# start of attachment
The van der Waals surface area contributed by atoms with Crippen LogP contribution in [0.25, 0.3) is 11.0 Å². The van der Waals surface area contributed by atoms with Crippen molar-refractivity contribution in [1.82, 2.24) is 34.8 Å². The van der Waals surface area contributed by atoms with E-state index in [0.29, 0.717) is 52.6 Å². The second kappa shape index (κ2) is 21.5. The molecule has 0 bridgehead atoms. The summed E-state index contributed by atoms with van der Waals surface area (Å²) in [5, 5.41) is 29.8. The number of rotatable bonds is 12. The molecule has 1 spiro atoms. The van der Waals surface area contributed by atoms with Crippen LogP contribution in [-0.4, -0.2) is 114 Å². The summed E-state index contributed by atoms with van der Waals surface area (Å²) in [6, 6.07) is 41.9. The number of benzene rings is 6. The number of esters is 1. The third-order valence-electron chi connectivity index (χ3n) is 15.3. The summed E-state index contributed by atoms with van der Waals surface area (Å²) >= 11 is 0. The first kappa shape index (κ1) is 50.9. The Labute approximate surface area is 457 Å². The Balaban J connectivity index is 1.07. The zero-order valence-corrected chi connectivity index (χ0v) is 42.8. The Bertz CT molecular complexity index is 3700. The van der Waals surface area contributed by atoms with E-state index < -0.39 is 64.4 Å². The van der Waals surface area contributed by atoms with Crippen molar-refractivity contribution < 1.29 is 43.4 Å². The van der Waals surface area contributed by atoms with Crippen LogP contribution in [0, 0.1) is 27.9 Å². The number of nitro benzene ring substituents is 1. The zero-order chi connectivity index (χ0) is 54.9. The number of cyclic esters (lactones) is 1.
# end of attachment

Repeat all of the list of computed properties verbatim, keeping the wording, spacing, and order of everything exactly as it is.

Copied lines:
The van der Waals surface area contributed by atoms with Crippen LogP contribution in [0.25, 0.3) is 11.0 Å². The van der Waals surface area contributed by atoms with Crippen molar-refractivity contribution in [1.82, 2.24) is 34.8 Å². The van der Waals surface area contributed by atoms with E-state index in [0.29, 0.717) is 52.6 Å². The second kappa shape index (κ2) is 21.5. The molecule has 0 bridgehead atoms. The summed E-state index contributed by atoms with van der Waals surface area (Å²) in [5, 5.41) is 29.8. The number of rotatable bonds is 12. The molecule has 1 spiro atoms. The van der Waals surface area contributed by atoms with Crippen LogP contribution in [-0.4, -0.2) is 114 Å². The summed E-state index contributed by atoms with van der Waals surface area (Å²) in [6, 6.07) is 41.9. The number of benzene rings is 6. The number of esters is 1. The third-order valence-electron chi connectivity index (χ3n) is 15.3. The summed E-state index contributed by atoms with van der Waals surface area (Å²) >= 11 is 0. The first kappa shape index (κ1) is 50.9. The Labute approximate surface area is 457 Å². The Balaban J connectivity index is 1.07. The zero-order valence-corrected chi connectivity index (χ0v) is 42.8. The Bertz CT molecular complexity index is 3700. The van der Waals surface area contributed by atoms with E-state index < -0.39 is 64.4 Å². The van der Waals surface area contributed by atoms with Crippen molar-refractivity contribution < 1.29 is 43.4 Å². The van der Waals surface area contributed by atoms with Crippen LogP contribution in [0, 0.1) is 27.9 Å². The number of nitro benzene ring substituents is 1. The zero-order chi connectivity index (χ0) is 54.9. The number of cyclic esters (lactones) is 1.